3 Dietary Interventions that Can Help Children with ADHD

Are dietary inter­ven­tions effec­tive for treat­ing ADHD? For many par­ents and pro­fes­sion­als, try­ing to parse through the dif­fer­ent claims about the impact of diet on ADHD has been chal­leng­ing and confusing. At this point, sub­stan­tial research on how dietary inter­ven­tions impact ADHD has accu­mu­lated and sev­eral meta-analyses of this work have been pub­lished. Recently, a review of sev­eral meta-analyses of dietary inter­ven­tions for ADHD was pub­lished [Research review: The role of diet in the treat­ment of attention-deficit/hyper­ac­tiv­ity dis­or­der — an appraisal of the evi­dence on effi­cacy and rec­om­men­da­tions on the design of future stud­ies]. In this paper, the authors sum­ma­rize find­ings across 6 dif­fer­ent meta-analyses of the impact of diet on ADHD to pro­vide a high level sum­mary of the best avail­able evi­dence to date.

Types of dietary interventions

Three types of dietary interventions were reviewed — Restricted Elimination Diets (RED), Artificial food coloring exclusion (AFCE), and supplementation with free fatty acids (SFFA). Although other types of supplements beyond free fatty acids have been investigated, the authors felt there was not sufficient research on any sin­gle approach to include in their summary.

1. Restricted elimination diets (RED) — There are 2 different approaches to implementing this diet. In one approach, the child is placed on an extremely restricted diet, e.g., rice, turkey, a range of veg­eta­bles (let­tuce, car­rots, cau­li­flower, cab­bage, beets), pears and water; this is some­times referred to as the Few Food Diet. When a reduc­tion in ADHD behav­iors results — this would gen­er­ally occur within 2–3 weeks if the diet is going to have a pos­i­tive effect — new foods can be added back one at a time to see if they are well-tolerated or lead to an increase in prob­lem behav­iors. Alter­na­tively, par­tic­u­lar foods that are sus­pected to exac­er­bate a child’s symp­toms may be removed one at a time to see if the child’s behav­ior improves.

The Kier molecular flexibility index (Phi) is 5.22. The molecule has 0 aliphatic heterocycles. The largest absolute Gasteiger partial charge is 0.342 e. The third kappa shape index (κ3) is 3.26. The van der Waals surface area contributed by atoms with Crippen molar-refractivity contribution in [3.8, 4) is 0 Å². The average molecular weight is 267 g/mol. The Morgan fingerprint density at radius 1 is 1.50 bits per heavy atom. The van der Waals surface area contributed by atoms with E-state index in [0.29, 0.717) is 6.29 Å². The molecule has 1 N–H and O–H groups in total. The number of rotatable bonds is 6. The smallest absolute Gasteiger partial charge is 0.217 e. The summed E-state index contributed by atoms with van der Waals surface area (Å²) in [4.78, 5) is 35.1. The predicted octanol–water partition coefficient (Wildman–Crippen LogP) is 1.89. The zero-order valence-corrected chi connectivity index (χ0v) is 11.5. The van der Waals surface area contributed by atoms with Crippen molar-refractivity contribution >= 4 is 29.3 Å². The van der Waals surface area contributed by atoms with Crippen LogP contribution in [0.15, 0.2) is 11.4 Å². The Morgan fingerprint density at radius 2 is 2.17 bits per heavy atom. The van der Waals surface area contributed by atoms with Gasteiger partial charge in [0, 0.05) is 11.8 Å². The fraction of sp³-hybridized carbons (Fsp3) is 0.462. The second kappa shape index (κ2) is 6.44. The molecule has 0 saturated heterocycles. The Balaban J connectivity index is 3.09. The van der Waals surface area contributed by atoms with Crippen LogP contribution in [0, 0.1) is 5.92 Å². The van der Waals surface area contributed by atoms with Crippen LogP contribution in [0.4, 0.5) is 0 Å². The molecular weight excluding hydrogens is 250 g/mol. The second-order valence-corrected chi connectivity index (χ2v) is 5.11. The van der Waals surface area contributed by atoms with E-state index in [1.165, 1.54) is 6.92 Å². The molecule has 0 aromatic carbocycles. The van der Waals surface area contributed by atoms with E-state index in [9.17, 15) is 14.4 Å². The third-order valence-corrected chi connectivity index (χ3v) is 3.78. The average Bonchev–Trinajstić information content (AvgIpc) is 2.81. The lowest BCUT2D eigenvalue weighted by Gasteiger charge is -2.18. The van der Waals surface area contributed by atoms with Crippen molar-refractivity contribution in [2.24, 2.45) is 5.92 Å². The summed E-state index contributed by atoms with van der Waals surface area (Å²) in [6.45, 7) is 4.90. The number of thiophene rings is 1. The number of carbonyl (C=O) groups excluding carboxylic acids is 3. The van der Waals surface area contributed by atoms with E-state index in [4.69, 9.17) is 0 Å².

2. Arti­fi­cial food col­or­ing exclu­sion (AFCE)- As the title indi­cates, this involves efforts to remove all arti­fi­cial food col­or­ings from a child’s diet, e.g.,Yellow #6, Yel­low #5, Sodium Ben­zoate, Blue #2, etc., and observ­ing whether this is asso­ci­ated with a reduc­tion in ADHD behav­iors. Care­fully con­ducted tri­als have demon­strated that AFC’s – in amounts chil­dren could typ­i­cally con­sume – can increase ADHD symp­toms in many children.

3. Essen­tial fatty acid sup­ple­men­ta­tion — Cer­tain fatty acids, e.g., Omega 3 and Omega 6, pro­mote neural func­tion­ing. These fatty acids are called essen­tial because they are not syn­the­sized in the body and must be ingested. Chil­dren with ADHD may have lower lev­els of essen­tial fatty acids rel­a­tive to peers and sev­eral stud­ies have demon­strated a link between low lev­els of EFAs and the sever­ity of ADHD symp­toms. Stud­ies inves­ti­gat­ing the ben­e­fits of fatty acid sup­ple­men­ta­tion for youth with ADHD raise fatty acid lev­els by admin­is­ter­ing cap­sules con­tain­ing the fatty acids or sometimes by introducing diets rich in fish products.

See more at: http://www.creativitypost.com/science/3_dietary_interventions_that_can_help_children_with_adhd_especially_when_pr


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